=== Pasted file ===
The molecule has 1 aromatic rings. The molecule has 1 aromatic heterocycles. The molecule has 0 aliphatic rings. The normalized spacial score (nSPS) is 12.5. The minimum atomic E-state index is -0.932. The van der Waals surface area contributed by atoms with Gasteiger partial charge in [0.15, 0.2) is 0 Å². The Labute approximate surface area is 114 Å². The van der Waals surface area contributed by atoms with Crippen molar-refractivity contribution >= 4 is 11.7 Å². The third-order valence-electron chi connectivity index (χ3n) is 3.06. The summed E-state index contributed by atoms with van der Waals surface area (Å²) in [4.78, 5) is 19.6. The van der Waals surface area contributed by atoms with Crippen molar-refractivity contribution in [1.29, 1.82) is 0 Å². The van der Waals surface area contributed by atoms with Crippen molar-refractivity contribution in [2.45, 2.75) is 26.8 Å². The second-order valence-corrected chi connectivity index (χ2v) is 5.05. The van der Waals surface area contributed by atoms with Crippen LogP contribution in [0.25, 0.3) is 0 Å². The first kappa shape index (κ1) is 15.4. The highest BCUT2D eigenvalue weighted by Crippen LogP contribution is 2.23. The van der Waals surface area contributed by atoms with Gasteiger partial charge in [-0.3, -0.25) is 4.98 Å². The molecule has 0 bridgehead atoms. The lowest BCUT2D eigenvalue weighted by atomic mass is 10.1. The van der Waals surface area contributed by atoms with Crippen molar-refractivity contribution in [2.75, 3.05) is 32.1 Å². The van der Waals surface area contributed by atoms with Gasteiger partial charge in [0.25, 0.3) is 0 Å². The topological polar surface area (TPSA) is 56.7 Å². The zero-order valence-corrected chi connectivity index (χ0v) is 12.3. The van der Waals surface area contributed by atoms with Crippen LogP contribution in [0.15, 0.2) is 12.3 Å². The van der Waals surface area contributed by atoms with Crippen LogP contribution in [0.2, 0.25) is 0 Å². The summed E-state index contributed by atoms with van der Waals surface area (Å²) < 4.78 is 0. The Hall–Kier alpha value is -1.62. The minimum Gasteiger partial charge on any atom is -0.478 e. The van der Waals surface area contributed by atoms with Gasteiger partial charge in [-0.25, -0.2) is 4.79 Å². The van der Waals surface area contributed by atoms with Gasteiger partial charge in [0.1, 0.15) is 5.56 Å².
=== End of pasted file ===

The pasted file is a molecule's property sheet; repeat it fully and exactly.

The molecule has 1 aromatic rings. The molecule has 1 aromatic heterocycles. The molecule has 0 aliphatic rings. The normalized spacial score (nSPS) is 12.5. The minimum atomic E-state index is -0.932. The van der Waals surface area contributed by atoms with Gasteiger partial charge in [0.15, 0.2) is 0 Å². The Labute approximate surface area is 114 Å². The van der Waals surface area contributed by atoms with Crippen molar-refractivity contribution >= 4 is 11.7 Å². The third-order valence-electron chi connectivity index (χ3n) is 3.06. The summed E-state index contributed by atoms with van der Waals surface area (Å²) in [4.78, 5) is 19.6. The van der Waals surface area contributed by atoms with Crippen molar-refractivity contribution in [1.29, 1.82) is 0 Å². The van der Waals surface area contributed by atoms with Crippen molar-refractivity contribution in [2.45, 2.75) is 26.8 Å². The second-order valence-corrected chi connectivity index (χ2v) is 5.05. The van der Waals surface area contributed by atoms with Crippen LogP contribution in [0.25, 0.3) is 0 Å². The first kappa shape index (κ1) is 15.4. The highest BCUT2D eigenvalue weighted by Crippen LogP contribution is 2.23. The van der Waals surface area contributed by atoms with Gasteiger partial charge in [-0.3, -0.25) is 4.98 Å². The molecule has 0 bridgehead atoms. The lowest BCUT2D eigenvalue weighted by atomic mass is 10.1. The van der Waals surface area contributed by atoms with Crippen molar-refractivity contribution in [2.75, 3.05) is 32.1 Å². The van der Waals surface area contributed by atoms with Gasteiger partial charge in [0.25, 0.3) is 0 Å². The topological polar surface area (TPSA) is 56.7 Å². The zero-order valence-corrected chi connectivity index (χ0v) is 12.3. The van der Waals surface area contributed by atoms with Crippen LogP contribution in [0.15, 0.2) is 12.3 Å². The van der Waals surface area contributed by atoms with Crippen LogP contribution in [0.2, 0.25) is 0 Å². The summed E-state index contributed by atoms with van der Waals surface area (Å²) < 4.78 is 0. The Hall–Kier alpha value is -1.62. The minimum Gasteiger partial charge on any atom is -0.478 e. The van der Waals surface area contributed by atoms with Gasteiger partial charge in [-0.25, -0.2) is 4.79 Å². The van der Waals surface area contributed by atoms with Gasteiger partial charge in [0.1, 0.15) is 5.56 Å².